By Ila Ananya
I woke up this morning to horrifying news that flooded my Facebook newsfeed — Claudio Gatti, writing for the New York Review of Books, had written an article on the ‘true identity’ of Elena Ferrante (a pen name), the Italian author of the most beautiful Neapolitan Novels that everyone must read. Ferrante has always, very strongly, protected her identity and I started reading, just hoping it was another random ignorable article about who she is. But what the article ended up doing was to dox two women, broadcasting private information in the way that we saw in the 2014 Gamergate controversy.
I first stopped reading Gatti’s piece mid-way, because I couldn’t believe the extent of intrusive digging he had done — if you want to read the piece, you’ll see that he tells us by exactly how much the salary of Anita Raja, the woman he calls Ferrante, had increased by in 2014 and 2015, the years that the Neapolitan Novels gained popularity, and about the house that she bought. The New York Review of Books has essentially doxed Raja, a Rome-based translator, who may or may not even be Ferrante, and dug up and published private details of hers. Perhaps it should have been a clue for Gatti when Ferri, co-owner of Edizioni e/o, told him that writing such an article was an “invasion of privacy, ours and Ferrante’s”, which Gatti so proudly quotes.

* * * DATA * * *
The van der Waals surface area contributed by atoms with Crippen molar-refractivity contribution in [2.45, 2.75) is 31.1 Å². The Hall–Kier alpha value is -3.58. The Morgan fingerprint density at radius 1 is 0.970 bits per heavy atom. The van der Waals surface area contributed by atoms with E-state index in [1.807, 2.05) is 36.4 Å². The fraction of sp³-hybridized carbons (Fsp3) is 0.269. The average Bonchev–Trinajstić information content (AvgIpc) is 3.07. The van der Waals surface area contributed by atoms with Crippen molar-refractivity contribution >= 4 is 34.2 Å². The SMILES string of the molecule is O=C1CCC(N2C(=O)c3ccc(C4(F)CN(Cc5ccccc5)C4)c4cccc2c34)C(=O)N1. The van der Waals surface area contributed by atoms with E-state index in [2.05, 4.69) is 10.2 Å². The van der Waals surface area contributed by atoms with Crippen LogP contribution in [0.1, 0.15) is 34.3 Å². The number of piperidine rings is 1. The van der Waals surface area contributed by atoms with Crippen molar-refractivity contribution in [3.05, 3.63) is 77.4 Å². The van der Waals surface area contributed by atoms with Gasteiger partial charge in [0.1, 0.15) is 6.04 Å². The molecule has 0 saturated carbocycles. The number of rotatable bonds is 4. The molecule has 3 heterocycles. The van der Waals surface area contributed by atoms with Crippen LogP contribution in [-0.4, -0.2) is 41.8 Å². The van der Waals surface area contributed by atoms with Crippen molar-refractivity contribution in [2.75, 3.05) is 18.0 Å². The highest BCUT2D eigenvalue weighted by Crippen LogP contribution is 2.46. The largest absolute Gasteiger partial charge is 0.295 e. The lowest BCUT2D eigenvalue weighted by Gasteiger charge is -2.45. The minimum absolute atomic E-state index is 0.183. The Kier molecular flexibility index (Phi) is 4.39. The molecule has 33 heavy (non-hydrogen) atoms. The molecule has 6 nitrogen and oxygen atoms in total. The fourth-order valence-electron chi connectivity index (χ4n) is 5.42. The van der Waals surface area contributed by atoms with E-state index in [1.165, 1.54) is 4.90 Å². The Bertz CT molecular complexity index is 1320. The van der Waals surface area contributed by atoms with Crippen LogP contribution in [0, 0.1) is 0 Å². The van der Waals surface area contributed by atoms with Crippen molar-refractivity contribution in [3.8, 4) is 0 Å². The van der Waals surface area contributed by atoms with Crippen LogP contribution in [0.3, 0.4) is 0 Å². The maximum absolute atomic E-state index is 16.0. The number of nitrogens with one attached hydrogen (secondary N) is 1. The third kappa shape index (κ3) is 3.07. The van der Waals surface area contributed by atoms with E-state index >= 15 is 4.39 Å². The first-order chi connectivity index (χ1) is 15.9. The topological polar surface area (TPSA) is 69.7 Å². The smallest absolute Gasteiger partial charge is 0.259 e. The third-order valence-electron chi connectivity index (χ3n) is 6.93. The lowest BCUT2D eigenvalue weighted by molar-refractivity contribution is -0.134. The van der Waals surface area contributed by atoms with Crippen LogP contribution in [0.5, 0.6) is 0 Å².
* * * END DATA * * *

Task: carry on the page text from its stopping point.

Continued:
Ferrante has made it clear that she is wants to remain anonymous, and she says in an interview in the Paris Review, “When one offers oneself to the public purely and simply through an act of writing — which is all that really counts — this anonymity turns into part of the story or the verse, part of the fiction.” So you might think all you want that she owes you answers, but she doesn’t. Her fiction is really enough.
Apart from the fact that she is the one author whose identity I feel strongly about not knowing (and she already has such a strong presence in her books), I’m now angry with every friend who has dismissively told me that authors automatically choose publicity when they write a book. To them I say that if you’ve read her Neapolitan Novels, or the terrifyingly intense The Days of Abandonment (which I’m sure they haven’t, because they couldn’t even complete The Lost Daughter because it’s “just about a woman and a doll”), you know enough about her already, you know her sentences, her characters, and her stories.
I’ve read that Ferrante has said she will stop writing if her identity is unveiled. I don’t even want to think about this.